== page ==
Jamari Wheeler wields aggression better in second half, leads Ohio State to Minnesota win
Aggression proved to be a double-edged sword for Jamari Wheeler and his Ohio State teammates on Tuesday night.
Playing against a Minnesota team bent on slowing the tempo, taking the No. 18 Buckeyes out of rhythm and generally deflating the basketballs inside Value City Arena, Wheeler tried to speed things up in the opening minutes of the game. Instead, the fifth-year guard picked up two fouls in the first 2:20, the Buckeyes committed eight turnovers and limped to halftime facing a 25-23 deficit.
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Recharged and armed with a slightly altered game plan (in short: play with some semblance of rhythm) in the second half, Wheeler took a 3-pointer with three seconds left on the shot clock on the opening possession. He shot it with confidence, it found the bottom of the net and Ohio State reclaimed a lead it wouldn’t surrender on the way to a 70-45 win.
“We needed that a lot,” Wheeler said of his first shot out of halftime. “The first half was one of the worst first halves we played all season. We needed some spark to get us going. That’s the spark we needed.”
Wheeler didn’t stop there, and neither did the Buckeyes. Eleven of his 13 points came during the second half. Nine of them came on three 3-pointers Wheeler hit during the first nine minutes of the half, a span that saw Ohio State go from a two-point deficit to a 47-34 lead.
Minnesota coach Ben Johnson said the Gophers were daring Wheeler, who entered the game shooting 32.4% (12 for 37) from 3-point range in Big Ten play, to beat them from the perimeter. That was fine by Wheeler, who is now 8-for-14 (57.1%) in his past four games.
“I love when they do that,” Wheeler said of the Gophers playing off of him. “Easy points for me. If teams are backing off, I’ll take it.”
Ohio State outscored Minnesota 47-20 during the second half after posting 23 points during the first. It was the lowest-scoring performance for a first half this season for the Buckeyes, and for a third straight game some early foul trouble to Wheeler played a role.
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Wheeler’s first foul came 65 seconds into the game, and his second followed at the 17:40 mark and sent him to the bench for a while.
“He’s got to manage that aggressiveness with a little bit smarter plays,” coach Chris Holtmann said. “The second foul wasn’t smart. He’s got to balance that. He’s got to take some chances, because that’s who he is and I don’t want to prevent him from doing that. We’ve tried to stress being a little more solid in areas off the ball.”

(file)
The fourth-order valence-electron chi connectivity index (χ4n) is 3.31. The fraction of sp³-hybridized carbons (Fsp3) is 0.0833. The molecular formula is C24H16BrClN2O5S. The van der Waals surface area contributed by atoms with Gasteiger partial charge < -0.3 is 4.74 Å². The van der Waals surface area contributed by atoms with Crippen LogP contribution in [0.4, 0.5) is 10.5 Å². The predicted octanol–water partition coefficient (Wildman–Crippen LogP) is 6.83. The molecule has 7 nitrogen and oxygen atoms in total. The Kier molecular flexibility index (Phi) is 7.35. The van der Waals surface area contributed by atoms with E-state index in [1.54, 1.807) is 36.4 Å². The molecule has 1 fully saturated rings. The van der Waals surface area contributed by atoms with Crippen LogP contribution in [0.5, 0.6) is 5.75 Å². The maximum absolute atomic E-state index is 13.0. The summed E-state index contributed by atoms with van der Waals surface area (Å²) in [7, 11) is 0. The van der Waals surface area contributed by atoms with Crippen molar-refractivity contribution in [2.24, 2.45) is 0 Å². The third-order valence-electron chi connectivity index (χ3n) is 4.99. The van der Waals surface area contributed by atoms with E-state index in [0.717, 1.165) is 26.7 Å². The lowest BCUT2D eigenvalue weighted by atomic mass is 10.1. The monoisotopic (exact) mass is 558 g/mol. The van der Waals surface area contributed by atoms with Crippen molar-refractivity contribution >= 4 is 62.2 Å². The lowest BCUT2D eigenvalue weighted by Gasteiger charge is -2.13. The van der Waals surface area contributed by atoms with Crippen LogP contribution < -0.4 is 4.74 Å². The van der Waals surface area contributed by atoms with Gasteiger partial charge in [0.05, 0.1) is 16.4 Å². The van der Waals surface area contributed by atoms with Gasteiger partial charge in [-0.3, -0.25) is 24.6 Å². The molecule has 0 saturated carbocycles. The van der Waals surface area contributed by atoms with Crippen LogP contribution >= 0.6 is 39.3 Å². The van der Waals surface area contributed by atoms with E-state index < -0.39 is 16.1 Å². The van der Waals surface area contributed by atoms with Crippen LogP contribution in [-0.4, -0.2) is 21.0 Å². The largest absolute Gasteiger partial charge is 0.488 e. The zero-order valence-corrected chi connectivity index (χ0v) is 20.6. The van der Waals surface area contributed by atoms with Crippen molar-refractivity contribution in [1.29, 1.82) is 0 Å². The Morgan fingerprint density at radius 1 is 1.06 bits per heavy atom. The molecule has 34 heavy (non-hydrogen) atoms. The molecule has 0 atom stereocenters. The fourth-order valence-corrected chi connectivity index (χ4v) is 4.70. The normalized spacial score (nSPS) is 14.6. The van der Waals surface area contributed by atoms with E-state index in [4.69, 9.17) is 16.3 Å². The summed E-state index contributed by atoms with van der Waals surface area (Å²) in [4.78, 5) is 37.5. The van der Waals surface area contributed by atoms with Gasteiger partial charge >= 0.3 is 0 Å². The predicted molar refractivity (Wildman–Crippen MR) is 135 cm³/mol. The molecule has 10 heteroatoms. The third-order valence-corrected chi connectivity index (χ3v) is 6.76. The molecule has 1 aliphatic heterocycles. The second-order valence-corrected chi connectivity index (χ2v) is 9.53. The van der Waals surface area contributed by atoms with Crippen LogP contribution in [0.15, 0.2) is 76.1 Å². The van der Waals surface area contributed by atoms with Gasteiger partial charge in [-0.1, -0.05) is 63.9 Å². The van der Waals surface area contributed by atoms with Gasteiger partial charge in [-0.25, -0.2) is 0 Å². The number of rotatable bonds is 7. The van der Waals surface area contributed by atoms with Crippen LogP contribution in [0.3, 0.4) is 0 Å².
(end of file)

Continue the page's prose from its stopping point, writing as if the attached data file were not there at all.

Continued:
In Saturday’s win at Michigan, Wheeler picked up his second foul with 7:42 left in the first half. At Rutgers in Ohio State's previous game, his second foul came with 15:11 to play.
Without Wheeler on the floor, the Buckeyes lose their best perimeter and on-ball defender. Recently, Holtmann has shown Wheeler and his teammates clips of the 2017-18 and 2019-20 Buckeyes, teams that finished among the top 20 nationally in adjusted defensive efficiency according to KenPom.com.
Those teams had a defensive connectedness, and Holtmann is charging Wheeler with tying his teammates together at that end in addition to his on-ball abilities.
"We need Jamari to continue to lead the way there," Holtmann said.
Wheeler said Holtmann told him to stay ready against Minnesota when he subbed out after his second foul because he’d be returning later that half. Holtmann doesn’t believe in auto-benching players who pick up two first-half fouls, and against Minnesota Wheeler returned to the game with 11:01 remaining.
“I was hard on myself because I did it (against Rutgers),” Wheeler said of sitting and watching the Ohio State offense struggle against the Gophers. “Knowing I’ve got to be smarter than that. I didn’t want to take away from my aggressiveness on the defensive end. That’s what I’ve got to do. I’ve got to adjust to how they’re calling it early.”
That same aggression that sent him to the bench during the first half manifested itself in a much more positive way after halftime. Johnson said he wasn’t surprised to see that response from the fifth-year guard.
“He probably did that because he plays with that energy, that spirit,” the Minnesota coach said. “When you do that, the basketball gods reward you. You’re still engaged and in the game and that’s that winning mentality.”
By the end, that much was apparent. And going forward, that will be key for Wheeler as the Buckeyes try to chase down a shot at a championship.